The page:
How to Do Sphinx Pose in Yoga (Guide to Salamba Bhujangasana)

The sphinx is a famous mythical creature that has international recognition for the beautiful statues made in ancient Egypt. When you first move into Sphinx Pose, you are not just stretching the back; you are also connecting to this ancient history and embodying this powerful creature as you connect to your own inner power.

“Whether you choose the active or restorative version of this pose, Sphinx Pose is an excellent way to stretch and strengthen the back,” says Yoga Answered contributor Isabella Koepf. “This is often one of the first backbends I teach to beginner students to begin the process of opening the chest and back in a gradual and supported way.”

Sphinx Pose Quick Look

Sanskrit Name: Salamba bhujangasana
Pose Type: Chest-Opening Yoga Poses, Yoga Backbend Poses
Difficulty Level: Beginner pose
Targets: Abdomen, spine, buttocks, chest, forearms, shoulders, pelvis, lungs, and thighs
Benefits: Strengthens the spine, stretches the abdomen, stimulates the buttocks, opens the chest, firms the forearms, strengthens the shoulders, grounds the pelvis, expands the lungs, stimulates the thighs, and relaxes the nervous system
Preparatory Poses: Downward Facing Dog Pose, Puppy Pose, Plank Pose, Cobra Pose, Upward-Facing Dog Pose, and Seal Pose

How to Do Sphinx Pose Step-By-Step

  1. Begin by lying flat on your belly, using your hands as a pillow to rest your forehead down into Crocodile Pose.
  2. Press your pelvis, tailbone, thighs, and the tops of your feet down towards the ground, lengthening your entire body.
  3. Slowly lift your chest up and place your forearms flat on the mat, bringing them in line with your shoulders so that your upper and lower arms form into a 90-degree angle. Your arms should be parallel to each other.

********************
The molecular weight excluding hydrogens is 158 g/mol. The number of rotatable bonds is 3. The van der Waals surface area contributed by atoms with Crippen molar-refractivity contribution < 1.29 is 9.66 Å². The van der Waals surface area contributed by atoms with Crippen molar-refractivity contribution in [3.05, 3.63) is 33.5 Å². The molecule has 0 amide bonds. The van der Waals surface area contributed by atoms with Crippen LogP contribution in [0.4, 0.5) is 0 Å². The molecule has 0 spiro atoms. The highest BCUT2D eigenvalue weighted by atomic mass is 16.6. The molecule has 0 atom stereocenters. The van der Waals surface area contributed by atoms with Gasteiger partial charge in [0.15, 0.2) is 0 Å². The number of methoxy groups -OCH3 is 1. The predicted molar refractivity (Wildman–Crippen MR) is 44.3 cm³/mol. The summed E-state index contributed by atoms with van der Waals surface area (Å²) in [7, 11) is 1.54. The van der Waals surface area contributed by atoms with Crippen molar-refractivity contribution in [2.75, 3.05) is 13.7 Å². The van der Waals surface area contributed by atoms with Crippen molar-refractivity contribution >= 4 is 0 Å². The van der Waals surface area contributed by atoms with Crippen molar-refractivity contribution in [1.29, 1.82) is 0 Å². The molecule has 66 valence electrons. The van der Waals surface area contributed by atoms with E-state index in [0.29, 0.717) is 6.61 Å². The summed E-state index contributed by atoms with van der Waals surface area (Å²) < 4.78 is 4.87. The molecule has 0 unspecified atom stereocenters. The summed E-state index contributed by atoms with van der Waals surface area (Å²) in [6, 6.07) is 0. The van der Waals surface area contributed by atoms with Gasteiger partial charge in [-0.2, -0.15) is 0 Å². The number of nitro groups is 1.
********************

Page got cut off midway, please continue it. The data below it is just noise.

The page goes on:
4. Press your palms flat on the ground, extending through your fingertips.
  5. Lift up through your chest and keep your buttocks firm as you shift into a deeper backbend.
  6. Gently engage your core to protect your spine as you relax deeper into the pose.
  7. Hold the pose for a few breaths. When you are ready to exit the pose, slowly move your elbows out to the sides as you gently lower your chest down towards the ground. Rest your forehead back on your palms to return to Crocodile Pose.

Beginner’s Tip

For a deeper variation, you can place your forearms on top of a bolster or two blocks to raise your arms upwards and increase the backbend.

For a more restorative version, you can place a bolster under your chest towards the top of your abdomen and rest your arms over the bolster with your forehead relaxed onto the edge of the bolster.

During the active version of this pose, try to press your chest forward as you lengthen the base of your spine towards the ground to extend the backbend into your upper back while also protecting your spine. If you feel any tension in your lower back after practicing this pose, then try gently rocking your hips from side to side to release your lower back with a gentle twist.

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